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29th Aug 2023

“You’d cover more ground in football” – Rogers on the difference between hurling and football

Niall McIntyre

Brendan Rogers loves to mix them.

As a Derry footballer and a Slaughtneil dual player, the split season means that he will have precious little time away from GAA this year.

But this dual dynamo isn’t in the slightest bit worried about that.

Outside the four white lines, his only real plan is to get married in late December – a GAA wedding if ever you’ve seen one – but the honeymoon could be a no-go depending on how Slaughtneil are faring in the club championships.

A postponement could be off the cards in that case too because then, as you go into January/February, that’s when the National Football League starts up again. Who’d be a GAA player? Who’d marry one?

Brendan Rogers wouldn’t have it any other way.

Some players need to hop off the treadmill at some stage to re-charge and re-boot but according to Rogers, a little bit of variety is all he needs to stay fresh.

Swapping sliotars for footballs and vice-versa does the trick for him.

“I don’t really feel the need to get away, it’s just a love of playing for the club,” says the PwC footballer of the month for July.

“Change of focus and skillset and so on, they keep you fresh without having to take months and times away out of the country.”

As a players who excells at both codes, the fanatical Rogers is the perfect man to explain the difference between hurling and football. And he says that while much of the training is the same, the games themselves have their intricacies that require different attributes.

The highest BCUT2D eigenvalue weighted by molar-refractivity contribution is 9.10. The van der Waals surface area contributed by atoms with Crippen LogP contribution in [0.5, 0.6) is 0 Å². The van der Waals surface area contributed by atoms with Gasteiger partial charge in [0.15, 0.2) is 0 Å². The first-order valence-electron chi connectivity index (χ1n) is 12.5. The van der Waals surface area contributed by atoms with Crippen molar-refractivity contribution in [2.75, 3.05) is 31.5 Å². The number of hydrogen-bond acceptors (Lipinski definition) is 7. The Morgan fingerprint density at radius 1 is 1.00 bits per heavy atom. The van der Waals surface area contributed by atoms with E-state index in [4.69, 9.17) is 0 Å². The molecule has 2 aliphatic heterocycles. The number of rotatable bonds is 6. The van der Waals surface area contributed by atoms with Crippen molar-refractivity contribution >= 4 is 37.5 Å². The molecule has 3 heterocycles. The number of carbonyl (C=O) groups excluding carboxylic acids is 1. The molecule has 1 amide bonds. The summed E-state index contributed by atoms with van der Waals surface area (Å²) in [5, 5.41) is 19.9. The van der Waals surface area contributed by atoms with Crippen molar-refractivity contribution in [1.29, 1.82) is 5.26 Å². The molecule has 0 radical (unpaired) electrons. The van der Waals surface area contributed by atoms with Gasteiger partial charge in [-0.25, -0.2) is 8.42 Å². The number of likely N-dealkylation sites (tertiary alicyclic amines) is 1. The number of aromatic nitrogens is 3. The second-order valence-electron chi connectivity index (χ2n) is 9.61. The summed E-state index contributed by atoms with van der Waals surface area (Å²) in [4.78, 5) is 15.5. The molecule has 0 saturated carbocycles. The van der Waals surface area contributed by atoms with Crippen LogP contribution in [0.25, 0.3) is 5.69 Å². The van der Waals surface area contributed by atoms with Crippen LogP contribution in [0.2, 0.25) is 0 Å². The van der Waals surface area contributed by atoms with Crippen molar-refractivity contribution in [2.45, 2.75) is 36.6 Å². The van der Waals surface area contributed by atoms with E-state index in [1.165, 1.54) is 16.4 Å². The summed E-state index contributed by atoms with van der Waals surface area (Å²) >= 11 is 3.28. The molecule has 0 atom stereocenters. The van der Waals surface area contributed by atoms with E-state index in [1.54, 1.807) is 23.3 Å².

“I get the premise that in football you need more of your 15 being that classic ultimate athlete type of thing, when you’re constantly up and down the pitch.

“Distance is always high, but the tempo is a lot more controlled in Gaelic,” says Rogers.

The 29-year-old, who often plays as a wing forward for the Slaughtneil hurlers, says that while he would generally cover less ground in a hurling game, due to rucks and snappy breaks of the ball, it would be more intense.

“What I would find in hurling that it’s more bouts of intensity, and a lot more all or nothing because of the speed the ball moves.”

“So you’re reacting a lot sharper in hurling. At club level, distances covered are relatively similar, but the physicality of being in rucks is a lot higher.

“Across the board, you’d cover more ground in football, it’s just the rucks and stuff that are more physical in hurling and that’s how it differs.”

“They’re so similar and so different in many ways.

“You’d do the same conditioning for both but how they apply is ever so slightly different. The reactiveness is the bigger change.”

So there you have it, footballers cover more ground but hurlers move harder and faster in short bursts. Who has the bragging rights there?

Meanwhile, Rogers says he’s excited about playing Division One Football for Derry next year, and claims it will have a big impact on the younger players in the squad.

“Everyone gets comfortable with being at that elite level. It paves a really good pathway for the young folk, 100 per cent.

“They know the lure of playing Division One football, the lure of playing against the best in Ireland every week. So it is very much a very positive factor with being in Division One. I think just for competition for big honours, it is a very big factor.”

“Once you’ve reflected on it and see it like that, it gives you such a boost in the short term in that if we develop now, imagine what the addition of those players will be if they come into the right environment and set-up with the experience we have. It is exciting in my eyes, anyway.”

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